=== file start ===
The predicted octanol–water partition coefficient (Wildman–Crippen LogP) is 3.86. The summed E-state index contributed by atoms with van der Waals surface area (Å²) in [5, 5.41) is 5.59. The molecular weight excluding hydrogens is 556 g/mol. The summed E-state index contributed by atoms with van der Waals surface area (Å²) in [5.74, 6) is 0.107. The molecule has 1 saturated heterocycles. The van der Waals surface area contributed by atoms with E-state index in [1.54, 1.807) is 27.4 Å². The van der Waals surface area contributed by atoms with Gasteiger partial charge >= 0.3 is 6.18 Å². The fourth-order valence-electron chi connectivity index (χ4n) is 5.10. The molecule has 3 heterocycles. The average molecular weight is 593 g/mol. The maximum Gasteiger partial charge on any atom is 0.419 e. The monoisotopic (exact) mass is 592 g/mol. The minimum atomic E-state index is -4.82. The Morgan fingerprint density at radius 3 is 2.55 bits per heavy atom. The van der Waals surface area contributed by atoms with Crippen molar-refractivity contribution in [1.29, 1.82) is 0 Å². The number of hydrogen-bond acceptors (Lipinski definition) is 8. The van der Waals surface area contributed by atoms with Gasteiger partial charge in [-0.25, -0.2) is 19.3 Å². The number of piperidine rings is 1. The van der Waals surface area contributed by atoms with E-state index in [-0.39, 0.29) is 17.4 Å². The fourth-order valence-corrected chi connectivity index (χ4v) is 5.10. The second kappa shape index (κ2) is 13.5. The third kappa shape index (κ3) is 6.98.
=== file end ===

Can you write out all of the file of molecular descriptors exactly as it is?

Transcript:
The predicted octanol–water partition coefficient (Wildman–Crippen LogP) is 3.86. The summed E-state index contributed by atoms with van der Waals surface area (Å²) in [5, 5.41) is 5.59. The molecular weight excluding hydrogens is 556 g/mol. The summed E-state index contributed by atoms with van der Waals surface area (Å²) in [5.74, 6) is 0.107. The molecule has 1 saturated heterocycles. The van der Waals surface area contributed by atoms with E-state index in [1.54, 1.807) is 27.4 Å². The van der Waals surface area contributed by atoms with Gasteiger partial charge >= 0.3 is 6.18 Å². The fourth-order valence-electron chi connectivity index (χ4n) is 5.10. The molecule has 3 heterocycles. The average molecular weight is 593 g/mol. The maximum Gasteiger partial charge on any atom is 0.419 e. The monoisotopic (exact) mass is 592 g/mol. The minimum atomic E-state index is -4.82. The Morgan fingerprint density at radius 3 is 2.55 bits per heavy atom. The van der Waals surface area contributed by atoms with Crippen molar-refractivity contribution in [1.29, 1.82) is 0 Å². The number of hydrogen-bond acceptors (Lipinski definition) is 8. The van der Waals surface area contributed by atoms with Gasteiger partial charge in [-0.25, -0.2) is 19.3 Å². The number of piperidine rings is 1. The van der Waals surface area contributed by atoms with E-state index in [-0.39, 0.29) is 17.4 Å². The fourth-order valence-corrected chi connectivity index (χ4v) is 5.10. The second kappa shape index (κ2) is 13.5. The third kappa shape index (κ3) is 6.98.